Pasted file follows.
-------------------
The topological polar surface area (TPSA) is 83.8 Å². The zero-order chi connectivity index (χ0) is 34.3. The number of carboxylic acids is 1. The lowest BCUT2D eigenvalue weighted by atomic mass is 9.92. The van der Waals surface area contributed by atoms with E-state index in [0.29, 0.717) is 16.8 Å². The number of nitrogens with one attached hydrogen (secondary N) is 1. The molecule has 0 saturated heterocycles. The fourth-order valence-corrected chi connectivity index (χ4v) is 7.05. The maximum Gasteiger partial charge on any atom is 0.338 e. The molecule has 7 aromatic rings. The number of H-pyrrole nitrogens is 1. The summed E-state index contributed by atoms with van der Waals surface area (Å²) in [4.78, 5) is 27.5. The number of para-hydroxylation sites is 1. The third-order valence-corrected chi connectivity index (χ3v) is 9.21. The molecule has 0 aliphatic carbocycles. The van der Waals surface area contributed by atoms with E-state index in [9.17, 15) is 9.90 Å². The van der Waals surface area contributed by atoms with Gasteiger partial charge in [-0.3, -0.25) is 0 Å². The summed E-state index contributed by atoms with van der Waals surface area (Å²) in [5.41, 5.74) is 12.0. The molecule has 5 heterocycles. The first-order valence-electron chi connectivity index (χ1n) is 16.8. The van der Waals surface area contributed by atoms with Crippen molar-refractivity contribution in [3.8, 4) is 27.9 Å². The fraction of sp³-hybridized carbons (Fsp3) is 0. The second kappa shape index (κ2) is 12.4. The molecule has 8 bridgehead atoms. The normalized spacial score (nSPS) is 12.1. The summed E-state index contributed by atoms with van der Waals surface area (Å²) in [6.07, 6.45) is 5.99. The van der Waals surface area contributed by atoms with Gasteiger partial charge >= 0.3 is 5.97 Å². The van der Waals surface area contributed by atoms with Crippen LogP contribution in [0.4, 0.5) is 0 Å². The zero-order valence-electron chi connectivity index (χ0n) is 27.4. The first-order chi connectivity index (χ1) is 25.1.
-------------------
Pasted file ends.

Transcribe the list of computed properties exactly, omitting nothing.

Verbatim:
The topological polar surface area (TPSA) is 83.8 Å². The zero-order chi connectivity index (χ0) is 34.3. The number of carboxylic acids is 1. The lowest BCUT2D eigenvalue weighted by atomic mass is 9.92. The van der Waals surface area contributed by atoms with E-state index in [0.29, 0.717) is 16.8 Å². The number of nitrogens with one attached hydrogen (secondary N) is 1. The molecule has 0 saturated heterocycles. The fourth-order valence-corrected chi connectivity index (χ4v) is 7.05. The maximum Gasteiger partial charge on any atom is 0.338 e. The molecule has 7 aromatic rings. The number of H-pyrrole nitrogens is 1. The summed E-state index contributed by atoms with van der Waals surface area (Å²) in [4.78, 5) is 27.5. The number of para-hydroxylation sites is 1. The third-order valence-corrected chi connectivity index (χ3v) is 9.21. The molecule has 0 aliphatic carbocycles. The van der Waals surface area contributed by atoms with E-state index in [9.17, 15) is 9.90 Å². The van der Waals surface area contributed by atoms with Gasteiger partial charge in [-0.3, -0.25) is 0 Å². The summed E-state index contributed by atoms with van der Waals surface area (Å²) in [5.41, 5.74) is 12.0. The molecule has 5 heterocycles. The first-order valence-electron chi connectivity index (χ1n) is 16.8. The van der Waals surface area contributed by atoms with Crippen molar-refractivity contribution in [3.8, 4) is 27.9 Å². The fraction of sp³-hybridized carbons (Fsp3) is 0. The second kappa shape index (κ2) is 12.4. The molecule has 8 bridgehead atoms. The normalized spacial score (nSPS) is 12.1. The summed E-state index contributed by atoms with van der Waals surface area (Å²) in [6.07, 6.45) is 5.99. The van der Waals surface area contributed by atoms with Gasteiger partial charge >= 0.3 is 5.97 Å². The van der Waals surface area contributed by atoms with Crippen LogP contribution in [0.4, 0.5) is 0 Å². The zero-order valence-electron chi connectivity index (χ0n) is 27.4. The first-order chi connectivity index (χ1) is 25.1.